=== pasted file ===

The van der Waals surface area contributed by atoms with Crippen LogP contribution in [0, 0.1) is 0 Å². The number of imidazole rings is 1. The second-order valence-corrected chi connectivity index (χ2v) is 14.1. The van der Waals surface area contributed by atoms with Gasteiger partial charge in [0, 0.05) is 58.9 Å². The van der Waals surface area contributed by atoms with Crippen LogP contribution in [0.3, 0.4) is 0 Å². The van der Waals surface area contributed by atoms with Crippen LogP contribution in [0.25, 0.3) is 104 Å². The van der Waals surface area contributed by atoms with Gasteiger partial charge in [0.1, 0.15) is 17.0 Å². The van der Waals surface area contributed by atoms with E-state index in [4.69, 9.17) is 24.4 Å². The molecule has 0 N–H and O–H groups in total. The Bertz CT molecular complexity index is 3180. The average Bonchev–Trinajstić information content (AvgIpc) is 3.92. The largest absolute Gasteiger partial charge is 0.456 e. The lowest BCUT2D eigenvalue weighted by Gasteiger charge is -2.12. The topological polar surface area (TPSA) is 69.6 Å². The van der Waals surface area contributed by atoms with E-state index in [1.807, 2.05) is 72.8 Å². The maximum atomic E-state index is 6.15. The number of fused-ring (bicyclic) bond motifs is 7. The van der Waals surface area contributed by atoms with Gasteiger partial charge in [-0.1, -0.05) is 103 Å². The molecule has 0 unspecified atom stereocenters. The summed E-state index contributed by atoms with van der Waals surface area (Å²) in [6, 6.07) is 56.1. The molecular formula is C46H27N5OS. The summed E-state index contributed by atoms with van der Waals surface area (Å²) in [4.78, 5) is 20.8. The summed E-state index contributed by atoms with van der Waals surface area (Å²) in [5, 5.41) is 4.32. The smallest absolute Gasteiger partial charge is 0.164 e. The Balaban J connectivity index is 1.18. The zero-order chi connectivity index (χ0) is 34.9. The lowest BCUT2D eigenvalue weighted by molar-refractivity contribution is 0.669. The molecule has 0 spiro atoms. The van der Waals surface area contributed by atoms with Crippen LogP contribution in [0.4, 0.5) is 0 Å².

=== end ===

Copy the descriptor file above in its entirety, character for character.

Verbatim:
The van der Waals surface area contributed by atoms with Crippen LogP contribution in [0, 0.1) is 0 Å². The number of imidazole rings is 1. The second-order valence-corrected chi connectivity index (χ2v) is 14.1. The van der Waals surface area contributed by atoms with Gasteiger partial charge in [0, 0.05) is 58.9 Å². The van der Waals surface area contributed by atoms with Crippen LogP contribution in [0.3, 0.4) is 0 Å². The van der Waals surface area contributed by atoms with Crippen LogP contribution in [0.25, 0.3) is 104 Å². The van der Waals surface area contributed by atoms with Gasteiger partial charge in [0.1, 0.15) is 17.0 Å². The van der Waals surface area contributed by atoms with E-state index in [4.69, 9.17) is 24.4 Å². The molecule has 0 N–H and O–H groups in total. The Bertz CT molecular complexity index is 3180. The average Bonchev–Trinajstić information content (AvgIpc) is 3.92. The largest absolute Gasteiger partial charge is 0.456 e. The lowest BCUT2D eigenvalue weighted by Gasteiger charge is -2.12. The topological polar surface area (TPSA) is 69.6 Å². The van der Waals surface area contributed by atoms with E-state index in [1.807, 2.05) is 72.8 Å². The maximum atomic E-state index is 6.15. The number of fused-ring (bicyclic) bond motifs is 7. The van der Waals surface area contributed by atoms with Gasteiger partial charge in [-0.1, -0.05) is 103 Å². The molecule has 0 unspecified atom stereocenters. The summed E-state index contributed by atoms with van der Waals surface area (Å²) in [6, 6.07) is 56.1. The molecular formula is C46H27N5OS. The summed E-state index contributed by atoms with van der Waals surface area (Å²) in [4.78, 5) is 20.8. The summed E-state index contributed by atoms with van der Waals surface area (Å²) in [5, 5.41) is 4.32. The smallest absolute Gasteiger partial charge is 0.164 e. The Balaban J connectivity index is 1.18. The zero-order chi connectivity index (χ0) is 34.9. The lowest BCUT2D eigenvalue weighted by molar-refractivity contribution is 0.669. The molecule has 0 spiro atoms. The van der Waals surface area contributed by atoms with Crippen LogP contribution in [0.4, 0.5) is 0 Å².